I give this advice with a caveat: as much as I thought a yoga ball was a genius idea, after several weeks, I wanted nothing more to do with it.
You see, a yoga ball is a fantastic way to save your arms the trouble of rocking your newborn to sleep. Trouble is, it’s tempting to use the ball to bounce harder and harder if your newborn continues to fight sleep.
So my new advice is this: use the yoga ball to gently bounce your newborn in your arms. That goes for any kind of rocking in general—doing it too hard will only exhaust you and make rocking ineffective in the long run.
If rocking isn’t working in the moment, a better option is to simply move to a new technique, rather than bouncing even harder. Trust me—I had two aching knees to prove it!
6. Wear your newborn in a wrap
When my arms couldn’t take any more holding, an infant wrap became the next best thing. For a newborn, this is like heaven, since they’re snug like they used to be and close to you as well. And for mom, baby wearing is a welcome chance to “hold” your little one while keeping your arms free.
There are a ton of options for wraps, but the one I used was the Moby Wrap. It does take some practice, but I liked that I was able to carry my little one from the newborn stage all through infancy.
7. Show compassion
I don’t know about you, but I was not my best when my newborn was fighting sleep. I was often impatient, flustered, anxious, and irritated. All this, while I was supposed to be soothing him to fall asleep. Not exactly effective, I can see that now.
Instead, I found that showing compassion—soothing sounds, talking softly, gentle caresses—helped calm him down more so than any vigorous rocking or swaddling could.
After all, imagine trying to fall asleep with someone hovering above you wearing an angry face. Babies feel our energy, and will only fight sleep more if we’re not being compassionate.
8. Turn off the lights
You may have heard to keep the lights on and the drapes pulled back during naps—that doing so helps them take shorter naps and longer nighttime sleep.
The problem is, bright lights don’t lend themselves well to any sleep, especially when your newborn fights sleep. We’re more likely to resist daytime sleep as it is—keeping the room bright only adds to the challenge.
Instead, turn off all the lights, and even install darkening curtains (we got curtains like these) to block out even more sunlight from your windows. The dark room sends the signal that it’s time to relax and rest, inviting sleep to come.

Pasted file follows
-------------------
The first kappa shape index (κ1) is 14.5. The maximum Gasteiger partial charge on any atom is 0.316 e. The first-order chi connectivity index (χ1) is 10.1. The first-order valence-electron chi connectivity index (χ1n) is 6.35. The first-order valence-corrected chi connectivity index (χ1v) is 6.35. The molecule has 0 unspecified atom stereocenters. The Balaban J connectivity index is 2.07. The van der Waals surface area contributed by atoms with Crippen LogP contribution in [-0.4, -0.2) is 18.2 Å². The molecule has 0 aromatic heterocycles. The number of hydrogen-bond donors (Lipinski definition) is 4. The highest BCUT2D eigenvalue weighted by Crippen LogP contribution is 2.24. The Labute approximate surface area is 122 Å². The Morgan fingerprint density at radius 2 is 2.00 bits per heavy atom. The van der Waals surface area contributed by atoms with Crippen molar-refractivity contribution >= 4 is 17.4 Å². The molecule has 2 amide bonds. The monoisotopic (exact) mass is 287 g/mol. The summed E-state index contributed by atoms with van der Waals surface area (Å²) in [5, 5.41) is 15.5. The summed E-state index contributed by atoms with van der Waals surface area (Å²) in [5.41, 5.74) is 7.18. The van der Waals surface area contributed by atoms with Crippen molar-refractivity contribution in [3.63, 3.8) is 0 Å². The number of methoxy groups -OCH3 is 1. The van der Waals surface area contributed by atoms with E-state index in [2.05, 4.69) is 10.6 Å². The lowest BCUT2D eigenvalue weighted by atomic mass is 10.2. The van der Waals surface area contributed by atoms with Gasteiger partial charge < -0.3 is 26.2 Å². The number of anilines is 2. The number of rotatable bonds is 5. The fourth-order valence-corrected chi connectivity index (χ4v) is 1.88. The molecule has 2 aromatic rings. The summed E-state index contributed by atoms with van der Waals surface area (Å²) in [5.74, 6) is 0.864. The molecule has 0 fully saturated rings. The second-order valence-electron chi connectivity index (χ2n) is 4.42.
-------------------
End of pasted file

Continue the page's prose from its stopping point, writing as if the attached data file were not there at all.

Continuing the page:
9. Use white noise
It’s always that small sound—the closing of a cupboard, the creaking of the floor—that startles a newborn awake. And if he’s already fighting sleep to begin with, sometimes silence isn’t what he needs.
Instead, use white noise, or any constant, muffled sound to block out anything to startle him awake. Several white noise machines work well, as do a regular fan or heater, or even an audio or app on your phone.
10. Use a swing
My newborn would take naps in a swing, a perfect alternative for when your arms just can’t quite cut it anymore. The swing was a godsend when I later had twins and literally couldn’t hold two babies at the same time.
Of course, use common sense and follow best practices when using a swing.
For instance, don’t leave your baby unattended or too long in the swing (or other baby gear like car seats and strollers). Avoid padding the swing with blankets, make sure he’s buckled correctly, and follow the swing’s safety use and advice.
11. Give your newborn a warm bath
Giving your newborn a warm bath—especially if he’s keen on taking them in the first place—can be a great way to relax him into sleep. It can be hard to break from routine, especially when you’ve already invested a long time rocking him to sleep, but a bath may be just what you need.
An added benefit of giving a bath is that your newborn might be so accustomed to falling asleep after a bath that he automatically drifts off soon after.
Make the bath extra relaxing by turning off any lights you don’t need, and being gentle and warm with him throughout the experience.
12. Establish a newborn schedule and routine
Babies thrive on routine, even from day one. This doesn’t mean you’re strict with sticking by the clock. Instead, it’s about doing the same things in the same order, like a flow to your day.
For example, after waking up, you change his diaper before feeding him. Then you play, likely with the same toys and activities, then head straight for another nap. The time of when these events happen doesn’t matter—it’s more the order they do.
That way, he starts to expect certain things as a given, rather than a surprise. Sleep always happens after he plays, making him less likely to fight it.
Nothing is worse than feeling trapped when your newborn fights sleep, as if you’re dealing with a miserable newborn all day.
While nothing is guaranteed when it comes to babies, at least you now have options to try. From bouncing on a yoga ball to baby wearing to showing compassion to your newborn just when it’s hard to, these 12 tips can help you get through this difficult stage.
And rest assured that the newborn stage is indeed temporary—and that you, or your newborn, won’t always be this exhausted.
Get more tips:
- 13 Ways to Cope with Newborn Sleep Deprivation
- 7 Secrets to Get an Overtired Baby to Finally Sleep
- Clever Solutions to the Newborn Witching Hour
- How to Get Your Baby to Nap in the Crib
- Life with a Newborn: Expectation vs Reality
*Source: Seattle Children’s
Check out my PDF below, where I share optimal awake times for your baby to be awake depending on his age. Join my newsletter and download the PDF instantly—at no cost to you: